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Percy Bysshe Shelley – Mutability

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Percy Bysshe Shelley wrote the poem “The flower that smiles to day” also known as “Mutability”. In this poem, Mr Shelley brings up the fact that nothing in life is permanent. The Focus is given specifically on the good things that happen in our life and how in reality they are not as great as we may have thought they were.

This poem was written in stanzaic form, with a few literary devices which include personification, anaphora, euphony and cacophony. Something that really stood out for me in this poem was the recognition of the fragility of the good things in our lives.

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As previously mentioned, a stanzaic form is used in this poem. There are many different types of stanzaic poems, but the stanzas in this poem are a combination of a quatrain and a tercet.

The quatrain follows the pattern ABAB, and the tercet follows the pattern CCC. Within the poem the author uses the break between stanzas as an enjambement.

The use of juxtaposition is very apparent in the lines “poor bliss” and “proud despair” found in the second stanza. The speaker in the poem is “We”, meaning us as humankind.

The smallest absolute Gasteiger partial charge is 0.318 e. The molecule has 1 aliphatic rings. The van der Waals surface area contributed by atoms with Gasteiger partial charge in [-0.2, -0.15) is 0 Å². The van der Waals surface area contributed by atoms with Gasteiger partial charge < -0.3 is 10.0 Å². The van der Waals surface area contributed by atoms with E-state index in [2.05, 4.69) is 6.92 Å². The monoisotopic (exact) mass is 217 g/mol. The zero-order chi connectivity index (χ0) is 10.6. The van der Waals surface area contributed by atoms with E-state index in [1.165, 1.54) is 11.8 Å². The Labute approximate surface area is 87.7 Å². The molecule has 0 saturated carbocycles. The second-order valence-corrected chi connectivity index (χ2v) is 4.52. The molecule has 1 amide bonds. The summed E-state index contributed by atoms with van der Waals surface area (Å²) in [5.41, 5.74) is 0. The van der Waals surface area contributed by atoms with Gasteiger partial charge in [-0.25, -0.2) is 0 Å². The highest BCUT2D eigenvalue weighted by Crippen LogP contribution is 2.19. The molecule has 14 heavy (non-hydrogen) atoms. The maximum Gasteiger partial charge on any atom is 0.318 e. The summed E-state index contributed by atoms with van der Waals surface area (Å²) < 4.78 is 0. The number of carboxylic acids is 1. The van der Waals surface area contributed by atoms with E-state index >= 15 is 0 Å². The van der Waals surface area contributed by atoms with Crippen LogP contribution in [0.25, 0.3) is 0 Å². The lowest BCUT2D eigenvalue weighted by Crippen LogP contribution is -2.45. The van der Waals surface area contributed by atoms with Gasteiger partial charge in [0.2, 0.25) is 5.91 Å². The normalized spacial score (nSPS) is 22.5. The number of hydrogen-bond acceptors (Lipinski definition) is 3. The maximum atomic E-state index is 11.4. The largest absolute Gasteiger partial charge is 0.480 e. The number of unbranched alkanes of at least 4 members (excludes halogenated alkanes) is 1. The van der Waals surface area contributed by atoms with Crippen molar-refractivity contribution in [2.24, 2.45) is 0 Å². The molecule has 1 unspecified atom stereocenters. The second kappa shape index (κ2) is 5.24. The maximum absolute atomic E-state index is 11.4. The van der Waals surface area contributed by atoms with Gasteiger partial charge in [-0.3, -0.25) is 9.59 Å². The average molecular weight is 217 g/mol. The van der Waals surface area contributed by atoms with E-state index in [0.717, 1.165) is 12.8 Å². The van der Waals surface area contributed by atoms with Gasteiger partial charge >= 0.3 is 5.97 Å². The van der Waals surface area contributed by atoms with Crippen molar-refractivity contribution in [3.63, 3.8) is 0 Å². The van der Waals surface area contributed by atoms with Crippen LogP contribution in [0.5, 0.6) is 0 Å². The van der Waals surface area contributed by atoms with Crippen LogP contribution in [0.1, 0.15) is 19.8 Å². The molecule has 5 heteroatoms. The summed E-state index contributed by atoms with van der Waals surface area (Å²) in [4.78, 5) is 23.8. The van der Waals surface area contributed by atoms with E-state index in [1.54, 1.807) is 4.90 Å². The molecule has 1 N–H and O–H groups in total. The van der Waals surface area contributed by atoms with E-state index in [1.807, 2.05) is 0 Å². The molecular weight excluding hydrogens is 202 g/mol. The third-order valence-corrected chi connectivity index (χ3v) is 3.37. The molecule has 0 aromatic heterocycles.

This can be seen in the first stanza “all that WE wish to stay”. nd that use of addressing carries on throughout the poem.In this poem Percy Bysshe Shelley chose to view the good things in our lives as the saying goes, “the glass is half empty” which sets the tone throughout the entire poem as melancholy. The fact that he decided to write friendship, virtue, and love as merely fleeting moments, ever changing, just passing through the wind, it shows that he chose to view this with a negative perspective.

As opposed to how others may think of these things as, life experiences allowing us to develop, and obtain precious moments that should be cherished throughout our lives.Not entirely sad, but a bit gloomy, it gives us a cloudy vision on what to expect in life. The poet uses both literal meanings and figurative meanings in his poem. When he talks about the flower that smiles and then die, the literal meaning would be that flowers die.